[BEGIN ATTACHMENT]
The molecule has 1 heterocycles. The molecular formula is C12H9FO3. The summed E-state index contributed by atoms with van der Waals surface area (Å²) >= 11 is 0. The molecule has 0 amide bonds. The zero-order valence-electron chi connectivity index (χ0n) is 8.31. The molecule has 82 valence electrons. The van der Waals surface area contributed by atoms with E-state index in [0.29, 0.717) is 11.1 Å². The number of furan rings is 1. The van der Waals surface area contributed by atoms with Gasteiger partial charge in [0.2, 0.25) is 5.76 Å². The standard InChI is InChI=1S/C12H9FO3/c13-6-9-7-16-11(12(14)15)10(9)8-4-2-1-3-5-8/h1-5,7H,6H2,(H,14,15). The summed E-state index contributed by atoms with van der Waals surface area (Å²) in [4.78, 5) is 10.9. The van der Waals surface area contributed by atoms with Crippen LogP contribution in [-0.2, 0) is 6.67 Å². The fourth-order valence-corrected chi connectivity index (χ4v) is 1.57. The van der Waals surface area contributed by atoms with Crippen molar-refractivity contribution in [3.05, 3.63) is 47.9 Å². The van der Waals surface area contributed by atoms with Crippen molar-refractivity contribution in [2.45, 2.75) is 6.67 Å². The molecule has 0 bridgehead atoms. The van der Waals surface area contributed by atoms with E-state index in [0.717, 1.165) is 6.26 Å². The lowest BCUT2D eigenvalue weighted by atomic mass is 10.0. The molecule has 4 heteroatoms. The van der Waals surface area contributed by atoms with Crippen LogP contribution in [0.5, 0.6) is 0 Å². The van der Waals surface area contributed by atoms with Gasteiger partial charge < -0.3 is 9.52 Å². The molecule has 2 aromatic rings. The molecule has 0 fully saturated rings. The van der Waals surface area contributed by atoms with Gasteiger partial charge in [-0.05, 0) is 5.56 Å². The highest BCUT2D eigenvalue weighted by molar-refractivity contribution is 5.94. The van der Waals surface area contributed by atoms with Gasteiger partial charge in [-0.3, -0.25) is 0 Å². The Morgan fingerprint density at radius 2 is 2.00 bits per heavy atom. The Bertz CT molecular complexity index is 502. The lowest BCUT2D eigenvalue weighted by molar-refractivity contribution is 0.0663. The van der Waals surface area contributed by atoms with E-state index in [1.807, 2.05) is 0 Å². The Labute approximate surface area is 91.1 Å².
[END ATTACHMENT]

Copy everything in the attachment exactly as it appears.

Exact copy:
The molecule has 1 heterocycles. The molecular formula is C12H9FO3. The summed E-state index contributed by atoms with van der Waals surface area (Å²) >= 11 is 0. The molecule has 0 amide bonds. The zero-order valence-electron chi connectivity index (χ0n) is 8.31. The molecule has 82 valence electrons. The van der Waals surface area contributed by atoms with E-state index in [0.29, 0.717) is 11.1 Å². The number of furan rings is 1. The van der Waals surface area contributed by atoms with Gasteiger partial charge in [0.2, 0.25) is 5.76 Å². The standard InChI is InChI=1S/C12H9FO3/c13-6-9-7-16-11(12(14)15)10(9)8-4-2-1-3-5-8/h1-5,7H,6H2,(H,14,15). The summed E-state index contributed by atoms with van der Waals surface area (Å²) in [4.78, 5) is 10.9. The van der Waals surface area contributed by atoms with Crippen LogP contribution in [-0.2, 0) is 6.67 Å². The fourth-order valence-corrected chi connectivity index (χ4v) is 1.57. The van der Waals surface area contributed by atoms with Crippen molar-refractivity contribution in [3.05, 3.63) is 47.9 Å². The van der Waals surface area contributed by atoms with Crippen molar-refractivity contribution in [2.45, 2.75) is 6.67 Å². The molecule has 0 bridgehead atoms. The van der Waals surface area contributed by atoms with E-state index in [0.717, 1.165) is 6.26 Å². The lowest BCUT2D eigenvalue weighted by atomic mass is 10.0. The molecule has 4 heteroatoms. The van der Waals surface area contributed by atoms with Crippen LogP contribution in [0.5, 0.6) is 0 Å². The van der Waals surface area contributed by atoms with Gasteiger partial charge < -0.3 is 9.52 Å². The molecule has 2 aromatic rings. The molecule has 0 fully saturated rings. The van der Waals surface area contributed by atoms with Gasteiger partial charge in [-0.05, 0) is 5.56 Å². The highest BCUT2D eigenvalue weighted by molar-refractivity contribution is 5.94. The van der Waals surface area contributed by atoms with Gasteiger partial charge in [-0.3, -0.25) is 0 Å². The Morgan fingerprint density at radius 2 is 2.00 bits per heavy atom. The Bertz CT molecular complexity index is 502. The lowest BCUT2D eigenvalue weighted by molar-refractivity contribution is 0.0663. The van der Waals surface area contributed by atoms with E-state index in [1.807, 2.05) is 0 Å². The Labute approximate surface area is 91.1 Å².